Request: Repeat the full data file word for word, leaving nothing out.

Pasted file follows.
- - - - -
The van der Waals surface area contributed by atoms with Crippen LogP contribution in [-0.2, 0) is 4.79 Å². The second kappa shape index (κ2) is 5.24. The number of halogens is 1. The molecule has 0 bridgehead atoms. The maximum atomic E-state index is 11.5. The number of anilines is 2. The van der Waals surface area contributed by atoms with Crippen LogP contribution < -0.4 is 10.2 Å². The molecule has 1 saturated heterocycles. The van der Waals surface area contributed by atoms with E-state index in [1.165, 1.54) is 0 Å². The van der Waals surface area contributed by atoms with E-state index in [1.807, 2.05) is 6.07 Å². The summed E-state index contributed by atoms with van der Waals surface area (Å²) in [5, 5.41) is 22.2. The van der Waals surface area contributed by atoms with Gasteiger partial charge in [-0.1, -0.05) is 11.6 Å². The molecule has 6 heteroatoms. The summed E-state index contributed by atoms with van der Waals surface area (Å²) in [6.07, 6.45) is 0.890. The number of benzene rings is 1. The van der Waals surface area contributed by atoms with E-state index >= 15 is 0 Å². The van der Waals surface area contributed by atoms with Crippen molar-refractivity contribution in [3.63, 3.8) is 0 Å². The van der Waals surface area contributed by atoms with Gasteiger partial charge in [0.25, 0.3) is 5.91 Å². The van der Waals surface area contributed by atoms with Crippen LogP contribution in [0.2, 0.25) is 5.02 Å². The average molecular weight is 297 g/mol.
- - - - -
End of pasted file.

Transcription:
The van der Waals surface area contributed by atoms with Crippen LogP contribution in [-0.2, 0) is 4.79 Å². The second kappa shape index (κ2) is 5.24. The number of halogens is 1. The molecule has 0 bridgehead atoms. The maximum atomic E-state index is 11.5. The number of anilines is 2. The van der Waals surface area contributed by atoms with Crippen LogP contribution < -0.4 is 10.2 Å². The molecule has 1 saturated heterocycles. The van der Waals surface area contributed by atoms with E-state index in [1.165, 1.54) is 0 Å². The van der Waals surface area contributed by atoms with E-state index in [1.807, 2.05) is 6.07 Å². The summed E-state index contributed by atoms with van der Waals surface area (Å²) in [5, 5.41) is 22.2. The van der Waals surface area contributed by atoms with Gasteiger partial charge in [-0.1, -0.05) is 11.6 Å². The molecule has 6 heteroatoms. The summed E-state index contributed by atoms with van der Waals surface area (Å²) in [6.07, 6.45) is 0.890. The number of benzene rings is 1. The van der Waals surface area contributed by atoms with E-state index >= 15 is 0 Å². The van der Waals surface area contributed by atoms with Crippen molar-refractivity contribution in [3.63, 3.8) is 0 Å². The van der Waals surface area contributed by atoms with Gasteiger partial charge in [0.25, 0.3) is 5.91 Å². The van der Waals surface area contributed by atoms with Crippen LogP contribution in [0.2, 0.25) is 5.02 Å². The average molecular weight is 297 g/mol.